Bavaria is for Beer, Skiing, Polka and Pilgrims

It seems there is yet another thing I have to cross off of the itinerary of my next Bavarian vacation. The remains of Rudolf Hess, noted Nazi propagandist and skydiver, were exhumed from his grave in Wunseidel, Bavaria. The tombstone was removed and the remains shall be cremated and scattered at sea.

Hess’ grave was a noted tourist destination for goose-stepping tourists from as far away as Iowa who would come to gawk at the tombstone and pay their respects to the ‘last man in Spandau Prison.’ The general creepiness of the visitors who would travel from distant lands to leave flowers and shed tears are one of the reasons that the town of Wunseidel decided that this was one tourist attraction that they would prefer to do without. That and all the skinheads who liked to descend on their town for rallies in which the ‘achievements’ of a dubious regime and it’s suicidal leadership were celebrated. Perhaps Wunseidel’s populace would like to become known for other things… or think that being unknown is preferable to being known as the Neo-Nazi ‘Sturgis’ of Bavaria.

Check out Hess’ Groucho eyebrows in the pic at right. Although Rudolf’s dad was as Aryan as the driven snow, his mother was a Greek, which probably required considerable pruning of the Hess family tree in order to make Hitler’s right hand appear presentably Aryan.

He also provided considerable fodder for conspiracy theorists. Hess started off as Hitler’s right hand man but abruptly ended up parachuting into England Scotland where he was promptly imprisoned. Some said Hess was attempting to broker a peace deal; others said he feared assassination in Germany and decided to ‘escape’ to England Great Britain. Like the child of divorced parents, the former allies and the USSR had a ‘shared custody’ arrangement at Spandau Prison. Hess could look forward to Russian guards one month, American guards the next, etc. Long after the West had lost interest in keeping Hess in prison, the USSR continued to insist he remain there, giving rise to yet more theories on what secrets Hess knew and why the Russians wanted to keep him there. Hess hung himself (or was murdered by the British, according to the theorists) in 1987. Before he died, one of the prison doctors made headlines by declaring that the man in Spandau was NOT Rudolf Hess. Others insist that it was indeed Hess but trying to quash conspiracy rumors with facts is a hopeless enterprise.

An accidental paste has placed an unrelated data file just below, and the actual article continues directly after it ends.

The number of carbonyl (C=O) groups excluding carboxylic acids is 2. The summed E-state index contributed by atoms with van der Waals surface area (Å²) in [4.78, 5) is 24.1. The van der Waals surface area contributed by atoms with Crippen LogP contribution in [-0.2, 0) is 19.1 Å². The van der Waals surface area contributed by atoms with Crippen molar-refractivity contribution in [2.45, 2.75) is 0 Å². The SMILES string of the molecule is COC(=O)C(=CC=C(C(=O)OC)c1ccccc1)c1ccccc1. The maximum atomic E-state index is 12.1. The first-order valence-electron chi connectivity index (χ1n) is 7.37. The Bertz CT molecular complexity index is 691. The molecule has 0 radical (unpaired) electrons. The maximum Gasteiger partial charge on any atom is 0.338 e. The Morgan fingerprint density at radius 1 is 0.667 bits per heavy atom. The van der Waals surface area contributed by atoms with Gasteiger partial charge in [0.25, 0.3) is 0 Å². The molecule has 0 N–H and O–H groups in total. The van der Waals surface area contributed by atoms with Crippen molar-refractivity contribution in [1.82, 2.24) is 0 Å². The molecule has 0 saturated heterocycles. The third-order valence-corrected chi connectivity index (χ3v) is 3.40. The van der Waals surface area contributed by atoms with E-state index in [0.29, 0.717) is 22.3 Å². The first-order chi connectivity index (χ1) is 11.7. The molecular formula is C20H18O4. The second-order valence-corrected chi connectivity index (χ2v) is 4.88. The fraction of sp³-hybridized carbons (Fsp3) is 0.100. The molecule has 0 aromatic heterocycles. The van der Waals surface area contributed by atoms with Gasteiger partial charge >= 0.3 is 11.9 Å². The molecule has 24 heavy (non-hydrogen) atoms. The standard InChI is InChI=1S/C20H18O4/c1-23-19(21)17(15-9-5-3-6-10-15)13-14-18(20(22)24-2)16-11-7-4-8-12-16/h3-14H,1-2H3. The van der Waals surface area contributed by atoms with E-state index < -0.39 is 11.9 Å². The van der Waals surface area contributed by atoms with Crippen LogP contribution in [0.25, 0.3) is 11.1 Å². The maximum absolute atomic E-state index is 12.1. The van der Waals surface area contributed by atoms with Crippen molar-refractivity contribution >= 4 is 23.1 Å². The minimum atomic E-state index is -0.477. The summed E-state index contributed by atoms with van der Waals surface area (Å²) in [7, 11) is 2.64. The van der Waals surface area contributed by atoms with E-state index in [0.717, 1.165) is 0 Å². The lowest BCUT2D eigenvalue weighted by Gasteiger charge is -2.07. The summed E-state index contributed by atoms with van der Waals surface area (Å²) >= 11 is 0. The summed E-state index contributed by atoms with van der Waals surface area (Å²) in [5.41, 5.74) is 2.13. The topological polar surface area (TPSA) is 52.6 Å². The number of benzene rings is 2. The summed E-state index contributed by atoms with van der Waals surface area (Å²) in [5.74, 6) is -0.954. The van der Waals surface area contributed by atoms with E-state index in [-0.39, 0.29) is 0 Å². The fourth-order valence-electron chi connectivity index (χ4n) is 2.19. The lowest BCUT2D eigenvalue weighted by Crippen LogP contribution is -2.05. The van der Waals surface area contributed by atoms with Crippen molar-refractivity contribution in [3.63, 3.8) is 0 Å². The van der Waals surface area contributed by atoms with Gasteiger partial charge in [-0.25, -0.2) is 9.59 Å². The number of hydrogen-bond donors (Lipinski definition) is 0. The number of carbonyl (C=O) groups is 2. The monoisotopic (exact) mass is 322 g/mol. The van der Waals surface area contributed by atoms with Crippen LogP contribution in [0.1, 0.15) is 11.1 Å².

6 Comments on “Bavaria is for Beer, Skiing, Polka and Pilgrims”

  1. ClawCarver says:

    Ahem. He parachuted into Scotland, not England. The knackered remains of his plane are on display at the Museum of Flight in East Fortune, near where I live, so if the weeping Nazis of Iowa need a new holiday destination, I suppose that might suffice.

  2. Limpey says:

    Parachuted into Scotland? That is just what the suppressors of the truth would have you believe! (seriously; will correct the above post to reflect this nugget of info — thank you)
    I wonder if the pilgrims will be laying wreaths and bouquets around the wreckage of his plane and filling their handkerchiefs with tears. Local scots can hopefully make a bundle selling 'Hess dolls' (complete with parachute and bandaged ankle). What is the old joke? “Rudolf; so glad you decided to drop in!”

    One of the ironies of these 'Nazi shrines' is that my older German relatives who lived through those times would grow spitting mad whenever they saw a photo or mention of famous fascists like Hess, Himmler, Goring, etc., and I suspect the only reason they would have visited his grave would have been to spit on it. I suppose it is similar to the way in which people whose distant ancestors came to the US from Ireland go Irish crazy with green beer, drunken parades, endless choruses of 'Danny Boy' and plastic green bowler hats on Saint Patrick's day whereas the actual Irish probably just go to church.

  3. Heh, I'm of Irish and German descent. But yeah, you won't find much love for the Nazis in Germany these days amongst the general populace.

  4. ClawCarver says:

    It does look like the kind of thing that would end up being used as an altar by an insane cult in some weird post-apocalypse movie or role-playing adventure. It bears numerals of mystical significance. And look at that row of six screaming demon faces along the base!:

  5. sirlarkins says:

    When I read that article yesterday I was frankly puzzled to find Hess has achieved such a cult-like following. After his “escape” to England, he was pretty much persona non grata around the Hitler house.

    When I saw that thumbnail on my blog roll, I initially thought, “Why is Robert E. Howard wearing a Nazi uniform?”

  6. Limpey says:

    ClawCarver: I think you may be on to something. I remember that Hess was deep into all the Nazi occult shit… he was probably trying to get in touch with Druids of The Loch Ness Monster no doubt. And Wikipedia tells me that the farmer who found Hess was armed with a pitchfork! There are NO coincidences, only more mysteries! The next time I need to draw a demonic altar I'm going to try to work that source pic in.

    Sir Larkins: I didn't notice the resemblance, but, now that you mention it, I can't unsee it. Damn you!

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